As stated in the preamble to AD 2011-04-09, Amendment 39-16630 (76 FR 12556, March 8, 2011), our original intention was to adopt new type certification and operational rules for installing lavatory oxygen systems. In reviewing the ARC's recommendations, however, we recognized the need to terminate the requirements of that AD to adequately address the identified unsafe condition. This is consistent with our normal AD process in which we typically issue superseding ADs mandating modifications that terminate interim actions imposed by earlier superseded ADs. This proposed AD would serve as superseding action to AD 2011-04-09 and provide terminating action to the unsafe condition identified by that AD. The lack of oxygen in lavatories, as noted above, is noncompliant with airworthiness and operational standards. This proposal requires a terminating action that addresses the identified unsafe condition in a manner that maintains compliance with the existing standards.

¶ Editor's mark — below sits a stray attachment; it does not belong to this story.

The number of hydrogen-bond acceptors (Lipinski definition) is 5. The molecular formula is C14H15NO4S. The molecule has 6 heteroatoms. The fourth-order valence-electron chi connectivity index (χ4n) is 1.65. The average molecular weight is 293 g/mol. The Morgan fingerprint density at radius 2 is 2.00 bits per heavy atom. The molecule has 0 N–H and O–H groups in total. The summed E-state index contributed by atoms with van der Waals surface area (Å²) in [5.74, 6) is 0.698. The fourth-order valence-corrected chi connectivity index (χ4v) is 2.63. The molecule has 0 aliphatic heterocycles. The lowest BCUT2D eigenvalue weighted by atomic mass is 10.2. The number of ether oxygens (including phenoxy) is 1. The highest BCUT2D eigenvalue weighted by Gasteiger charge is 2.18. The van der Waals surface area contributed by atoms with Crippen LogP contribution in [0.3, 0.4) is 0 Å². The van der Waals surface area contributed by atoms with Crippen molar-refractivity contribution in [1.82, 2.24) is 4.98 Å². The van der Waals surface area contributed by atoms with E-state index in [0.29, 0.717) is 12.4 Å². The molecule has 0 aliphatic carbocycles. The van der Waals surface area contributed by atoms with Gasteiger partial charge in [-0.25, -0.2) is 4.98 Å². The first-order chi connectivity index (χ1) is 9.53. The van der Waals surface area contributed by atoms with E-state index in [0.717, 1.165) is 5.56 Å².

Design approval holders have not released service information at this time. However, we anticipate that relevant service information for the terminating action will be available in time for operators to comply with this proposed AD. Depending on the technical approach taken, we propose to use different approval processes as discussed below.
Approval Process for Compliance With Proposed AD, Using Chemical Oxygen Generators
Because of the issues addressed by AD 2011-04-09, Amendment 39-16630 (76 FR 12556, March 8, 2011), COG installations will require new considerations in order to be found acceptable methods of compliance with this proposed AD. The approval for COG installations will therefore be in a manner approved by the FAA as discussed below.
Approval Process for Compliance With Proposed AD, Using Other Systems